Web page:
BDSM as an Orientation

by: Clarisse Thorn

Note: This guest post was originally posted at Pro-Sex Outreach, Open-Minded Feminism.

A question that sometimes gets raised in BDSM contexts is: Is BDSM a “sexual orientation?”  I’ve spent rather a lot of time thinking about this, and at this point, I believe the answer depends largely on the individual — yet at the same time, the answer stands a strong chance of being politicized into something that could limit individuals.  And that scares me.

But I’m getting ahead of myself already.

I remember the first moment it occurred to me to consider BDSM an orientation — the first time I used that word.  I believe I was writing up my coming-out story at the time. I was discussing the way I freaked out when I came into BDSM, and I wrote: “In retrospect, it seems surreal that I reacted so badly to my BDSM orientation.”

I remember that I felt vaguely electrified at what I was saying, a little scared … but also comforted.  I hadn’t had much contact with other sex theorists at the time and I thought I was saying something radical, maybe too radical to be taken seriously.  Since our culture mostly discusses the idea of “orientation” in regards to gay/lesbian/bi/transgender, it seemed to me that — if I dared refer to it as “my BDSM orientation” — then a comparison with LGBT was implied in my statement.

Would the world believe that my BDSM desires could be as “real,” as “deep-rooted,” as “unavoidable” as the sexual orientation of a gay/lesbian/bi/transgender person?  Would I offend GLBT people by implying that my sexual needs are as “real,” “deep-rooted” and “unavoidable” as theirs…by implying that my sexual needs are anything like theirs?

Still, as crazy as the concept seemed at the time, it also felt right.  When I looked back at my memories and previous actions, it was quite obvious that I have always had these needs, desires and fantasies.  Acknowledging this, and applying the word “orientation” to BDSM, helped me come to terms with my BDSM identity.  It cleared a mental path for me to think of BDSM as a inbuilt part of myself — like my bone structure or eye color.  BDSM became something to accept, to come to terms with, to even embrace.  It was a hugely liberating way of thinking about it: if I thought of BDSM was an orientation, that meant I didn’t have to worry about or fight it anymore.

Since then, I’ve been so buried in sexuality theory and I’ve talked to so many BDSM people that — well, now the idea of a “BDSM orientation” seems kinda old hat.  I am reminded that it’s a radical concept only when I talk to people who don’t think about these things all the time.  I think that the idea of BDSM as an orientation occurs naturally to people who think a lot about BDSM sexuality, because so many kinksters either know we’re BDSM people all along, or instantly recognize BDSM once we find it.

A recent article about a potentially groundbreaking new BDSM-related legal case quoted sexologist Charles Moser at the end, as he very eloquently describes how BDSM can be considered a sexual orientation:

When I talk to someone who is identifying as BDSM and ask them have you always felt this way, and they almost always report that ‘This has been the way I was all along. I didn’t realize it. I thought I was interested in more traditional male/female relationships but now I realize that I really like the power and control aspects of relationship.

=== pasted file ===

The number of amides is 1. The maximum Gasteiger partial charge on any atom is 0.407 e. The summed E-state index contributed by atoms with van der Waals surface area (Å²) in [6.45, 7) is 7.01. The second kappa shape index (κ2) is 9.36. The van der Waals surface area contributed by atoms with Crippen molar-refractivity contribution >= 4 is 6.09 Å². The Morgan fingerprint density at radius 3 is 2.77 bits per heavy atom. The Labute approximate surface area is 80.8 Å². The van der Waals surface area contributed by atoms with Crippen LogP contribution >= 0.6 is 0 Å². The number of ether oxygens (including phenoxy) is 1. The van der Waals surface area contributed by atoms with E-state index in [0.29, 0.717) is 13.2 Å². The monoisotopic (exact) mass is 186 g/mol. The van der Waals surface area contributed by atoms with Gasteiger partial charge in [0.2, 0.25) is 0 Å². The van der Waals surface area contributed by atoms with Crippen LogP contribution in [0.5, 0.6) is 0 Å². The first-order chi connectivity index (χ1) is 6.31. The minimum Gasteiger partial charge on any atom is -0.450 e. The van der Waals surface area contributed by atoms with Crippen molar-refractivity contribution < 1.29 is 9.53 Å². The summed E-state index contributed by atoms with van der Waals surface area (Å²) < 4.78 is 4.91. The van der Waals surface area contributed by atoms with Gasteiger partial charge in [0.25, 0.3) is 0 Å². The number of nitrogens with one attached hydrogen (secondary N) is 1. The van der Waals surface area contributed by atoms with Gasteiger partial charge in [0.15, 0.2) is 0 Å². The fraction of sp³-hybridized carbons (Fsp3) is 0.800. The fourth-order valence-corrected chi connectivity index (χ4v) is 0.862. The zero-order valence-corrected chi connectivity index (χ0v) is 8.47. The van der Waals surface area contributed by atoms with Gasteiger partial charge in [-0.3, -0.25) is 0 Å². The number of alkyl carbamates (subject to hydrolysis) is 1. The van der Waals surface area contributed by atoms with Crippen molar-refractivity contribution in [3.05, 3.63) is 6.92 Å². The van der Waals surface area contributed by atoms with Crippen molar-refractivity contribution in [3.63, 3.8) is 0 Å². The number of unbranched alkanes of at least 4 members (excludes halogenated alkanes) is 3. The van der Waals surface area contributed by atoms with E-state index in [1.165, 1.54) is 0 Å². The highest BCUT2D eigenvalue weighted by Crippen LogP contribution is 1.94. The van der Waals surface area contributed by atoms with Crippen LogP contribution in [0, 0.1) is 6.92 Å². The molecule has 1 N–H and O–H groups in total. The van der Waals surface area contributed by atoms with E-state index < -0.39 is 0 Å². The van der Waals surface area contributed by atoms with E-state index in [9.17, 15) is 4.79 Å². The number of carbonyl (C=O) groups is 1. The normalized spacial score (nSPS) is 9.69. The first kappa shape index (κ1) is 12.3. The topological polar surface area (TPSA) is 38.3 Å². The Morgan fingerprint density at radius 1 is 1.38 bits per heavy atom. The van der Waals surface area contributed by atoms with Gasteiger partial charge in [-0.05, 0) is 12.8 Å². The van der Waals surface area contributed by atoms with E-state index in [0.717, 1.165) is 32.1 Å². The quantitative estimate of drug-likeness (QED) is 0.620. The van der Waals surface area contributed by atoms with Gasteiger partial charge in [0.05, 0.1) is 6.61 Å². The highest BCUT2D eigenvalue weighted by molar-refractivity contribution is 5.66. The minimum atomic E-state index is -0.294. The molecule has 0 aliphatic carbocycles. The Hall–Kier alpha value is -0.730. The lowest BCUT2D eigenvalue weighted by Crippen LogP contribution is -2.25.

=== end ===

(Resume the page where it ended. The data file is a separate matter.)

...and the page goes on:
They are very clear often that, ‘my relationships which were vanilla were not fulfilling. I always felt like there was something missing. Now that I’m doing BDSM, I am fulfilled. This feels really right to me. This really gets me to my core. It’s who I am.’

And so in the same way as someone who is homosexual, they couldn’t really change — they somehow felt fulfilled in the same-sex relationship — similarly in a BDSM relationship or scenario, they similarly feel the same factors, and in my mind, that allows me to classify people who fit that as a sexual orientation. I cannot change someone who’s into BDSM to not be BDSM.

That’s how I feel.  Absolutely.

And yet I disagree with Moser on one key point: not all BDSM people are like this.  I know that there do exist people who do BDSM, who don’t feel it the same way I do — who don’t feel that it’s been with them all along.  It’s not deep-rooted for them.  It’s not unavoidable, it’s not necessary, it doesn’t go to their core.  They can change from being into BDSM to not doing BDSM, because it’s not built-in; it’s just something they do sometimes, for fun.  And that’s totally okay with me — I will always say that I’ve got no problem with whatever people want to do, as long as it’s kept among consenting adults.

But what does the existence of people like that mean for BDSM as an orientation?  Are they somehow less “entitled” to practice BDSM, because it’s not as deep-rooted or important to them as it is for, say, me?  No, that can’t be true.  I’m not going to claim that my feelings are “more real” than theirs, or somehow more important, just because BDSM goes straight to my core but not to theirs.  They’ve got as much right as I do to practice these activities, as long as they do it consensually.

So, where does that leave us?  It means that BDSM is an orientation for some people, but not for others.  I’m fine with that.  Does that mean we’re done here?  Well, no ….